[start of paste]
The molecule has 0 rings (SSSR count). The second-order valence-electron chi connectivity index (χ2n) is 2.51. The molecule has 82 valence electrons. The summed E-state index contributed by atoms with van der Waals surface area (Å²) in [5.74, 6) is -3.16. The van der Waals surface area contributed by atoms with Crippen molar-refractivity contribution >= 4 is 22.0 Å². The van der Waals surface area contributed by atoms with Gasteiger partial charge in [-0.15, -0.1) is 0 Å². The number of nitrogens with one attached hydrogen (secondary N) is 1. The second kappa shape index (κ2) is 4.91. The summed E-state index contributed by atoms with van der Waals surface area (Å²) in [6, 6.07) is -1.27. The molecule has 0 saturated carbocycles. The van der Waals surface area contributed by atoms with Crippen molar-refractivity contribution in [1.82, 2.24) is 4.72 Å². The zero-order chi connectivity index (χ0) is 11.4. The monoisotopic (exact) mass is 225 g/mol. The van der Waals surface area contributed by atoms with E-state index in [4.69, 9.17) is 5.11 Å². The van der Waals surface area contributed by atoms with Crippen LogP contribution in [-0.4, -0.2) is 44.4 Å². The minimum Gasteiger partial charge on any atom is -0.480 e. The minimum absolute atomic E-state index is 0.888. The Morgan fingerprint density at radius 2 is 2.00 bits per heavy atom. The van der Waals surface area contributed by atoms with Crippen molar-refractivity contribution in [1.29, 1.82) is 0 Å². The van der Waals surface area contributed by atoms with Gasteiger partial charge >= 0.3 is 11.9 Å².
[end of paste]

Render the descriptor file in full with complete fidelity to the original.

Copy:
The molecule has 0 rings (SSSR count). The second-order valence-electron chi connectivity index (χ2n) is 2.51. The molecule has 82 valence electrons. The summed E-state index contributed by atoms with van der Waals surface area (Å²) in [5.74, 6) is -3.16. The van der Waals surface area contributed by atoms with Crippen molar-refractivity contribution >= 4 is 22.0 Å². The van der Waals surface area contributed by atoms with Gasteiger partial charge in [-0.15, -0.1) is 0 Å². The number of nitrogens with one attached hydrogen (secondary N) is 1. The second kappa shape index (κ2) is 4.91. The summed E-state index contributed by atoms with van der Waals surface area (Å²) in [6, 6.07) is -1.27. The molecule has 0 saturated carbocycles. The van der Waals surface area contributed by atoms with Crippen molar-refractivity contribution in [1.82, 2.24) is 4.72 Å². The zero-order chi connectivity index (χ0) is 11.4. The monoisotopic (exact) mass is 225 g/mol. The van der Waals surface area contributed by atoms with E-state index in [4.69, 9.17) is 5.11 Å². The van der Waals surface area contributed by atoms with Crippen LogP contribution in [-0.4, -0.2) is 44.4 Å². The minimum Gasteiger partial charge on any atom is -0.480 e. The minimum absolute atomic E-state index is 0.888. The Morgan fingerprint density at radius 2 is 2.00 bits per heavy atom. The van der Waals surface area contributed by atoms with Crippen molar-refractivity contribution in [1.29, 1.82) is 0 Å². The van der Waals surface area contributed by atoms with Gasteiger partial charge >= 0.3 is 11.9 Å².